Policing was one of the earliest functions of the town’s government. Along with the Moderator, Selectmen, Town Clerk, and Treasurer, the annual election of the Constable was a feature of Needham town meeting from our first days in 1711. The Constable was, as you would expect, the town’s law-enforcement officer; he kept order and made sure that laws and regulations were obeyed. He also had numerous other duties – the constable collected the taxes on the town’s behalf; he enforced school attendance and kept idlers and drunkards out of the taverns and off the streets. The constable was the night watchman and fire warden. He gave evidence in the event of an infraction (and this was Puritan Massachusetts – so there were always infractions). In all, there were some 25 civil and criminal duties that fell to the responsibility of the constable.
Needham maintained this antiquated method of policing well into the latter half of the 19th century. When the town was founded in 1711, there were only 250 residents and everyone knew everyone, so maintaining order was easy. By 1880, the population had risen to nearly 5300. It was becoming increasingly evident that policing in Needham was no longer a job for part-time amateurs.
By the 1880s, the town’s business owners and the Needham Chronicle began advocating for a paid night watchman on regular patrol, rather than the antiquated and haphazard system still in place. Finally in 1893 Town Meeting finally passed a resolution to hire a permanent night watchman for Needham Center. The first watchman was George Wragg, a baker and general store owner in the Center, who had also been a volunteer constable for many years. He was also made Keeper of the Lockup, the town’s makeshift jail cell. Wragg was assisted at need by the roster of part-time volunteer constables, but Needham now had its first official policeman. A second hired watchman, for the Heights, followed shortly after, and the Needham force was up to two men.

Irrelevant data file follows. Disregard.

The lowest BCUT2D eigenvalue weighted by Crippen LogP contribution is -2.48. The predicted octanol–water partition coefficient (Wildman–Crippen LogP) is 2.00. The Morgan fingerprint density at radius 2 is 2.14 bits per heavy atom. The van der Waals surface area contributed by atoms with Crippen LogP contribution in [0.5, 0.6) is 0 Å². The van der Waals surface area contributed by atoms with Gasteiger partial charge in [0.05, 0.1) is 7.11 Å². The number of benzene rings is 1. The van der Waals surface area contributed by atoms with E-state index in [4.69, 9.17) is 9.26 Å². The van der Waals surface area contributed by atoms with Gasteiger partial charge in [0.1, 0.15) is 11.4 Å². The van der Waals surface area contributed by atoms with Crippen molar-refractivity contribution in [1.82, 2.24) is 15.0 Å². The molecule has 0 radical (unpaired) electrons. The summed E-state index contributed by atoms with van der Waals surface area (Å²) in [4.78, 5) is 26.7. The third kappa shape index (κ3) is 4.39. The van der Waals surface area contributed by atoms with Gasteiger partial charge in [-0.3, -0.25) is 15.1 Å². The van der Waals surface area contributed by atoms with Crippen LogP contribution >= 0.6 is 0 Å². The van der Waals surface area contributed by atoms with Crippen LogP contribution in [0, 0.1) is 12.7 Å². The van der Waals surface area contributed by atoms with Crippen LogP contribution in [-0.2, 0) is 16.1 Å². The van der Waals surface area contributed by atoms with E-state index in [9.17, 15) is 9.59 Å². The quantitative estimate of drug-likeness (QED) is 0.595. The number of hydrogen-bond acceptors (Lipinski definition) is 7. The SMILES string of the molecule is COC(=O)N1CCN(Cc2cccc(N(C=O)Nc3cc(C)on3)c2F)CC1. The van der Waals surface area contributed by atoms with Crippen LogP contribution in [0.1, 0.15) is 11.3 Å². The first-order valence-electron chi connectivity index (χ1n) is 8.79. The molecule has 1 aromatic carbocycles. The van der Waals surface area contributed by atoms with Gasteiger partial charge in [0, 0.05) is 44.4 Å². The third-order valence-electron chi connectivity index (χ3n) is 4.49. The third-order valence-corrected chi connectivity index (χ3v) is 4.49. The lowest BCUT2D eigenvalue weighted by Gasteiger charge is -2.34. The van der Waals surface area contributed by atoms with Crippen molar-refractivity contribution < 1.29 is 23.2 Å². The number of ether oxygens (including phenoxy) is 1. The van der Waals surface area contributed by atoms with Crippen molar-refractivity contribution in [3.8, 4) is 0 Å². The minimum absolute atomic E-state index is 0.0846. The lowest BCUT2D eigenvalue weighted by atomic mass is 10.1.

This situation prevailed for the next 15 years – two official officers who patrolled at night, assisted at need by a corps of around 20 volunteer ‘special police’ made up of town residents and business owners. Nevertheless, the town’s population continued to rise – due to the trains and trolleys that made transportation convenient, the mills that were growing and in need of workers, and a determined effort on the part of the Board of Trade to market Needham as a suburban residential destination. And with the increased population came more crime.
The need for a full-time police administration was clear, and in 1913 Needham hired Norman MacKenzie – a long-time night watchman and keeper of the lockup – to be Needham’s first police chief. MacKenzie took over a department of two men, and a roster of 33 special police. MacKenzie continued to advocate for more officers, but it was not until 1927 that the force was enlarged and the police station staffed for all 24 hours of the day.
But there was one incident that, perhaps more than any other, moved Needham’s police force into the modern age – certainly one of the most traumatic incidents in the history of both the police department and the town. This was the Needham Trust Bank robbery in February 1934.
Abraham Faber, Murton Millen, and Murton’s younger brother Irving grew up together in Roxbury. In 1927, Faber graduated from Boston English High School and was accepted into the Massachusetts Institute of Technology, graduating in 1931 with a degree in Aeronautical Engineering. Murton, along with his brother Irving, had both been truck drivers for rum runners during Prohibition. They had also committed several petty crimes together, usually robberies of gas stations and grocery stores. Abe and Murton met again after five years apart, and in the summer of 1933 struck up an unusual partnership – a “business organization” with the sole purpose of stealing money. In the 1930s, America was in the depths of the Depression, and Faber had become frustrated with his inability to find work. He blamed society for not being able to provide him with the dream job he so desperately wanted. For Murton and Irving, robbery was already a way of life.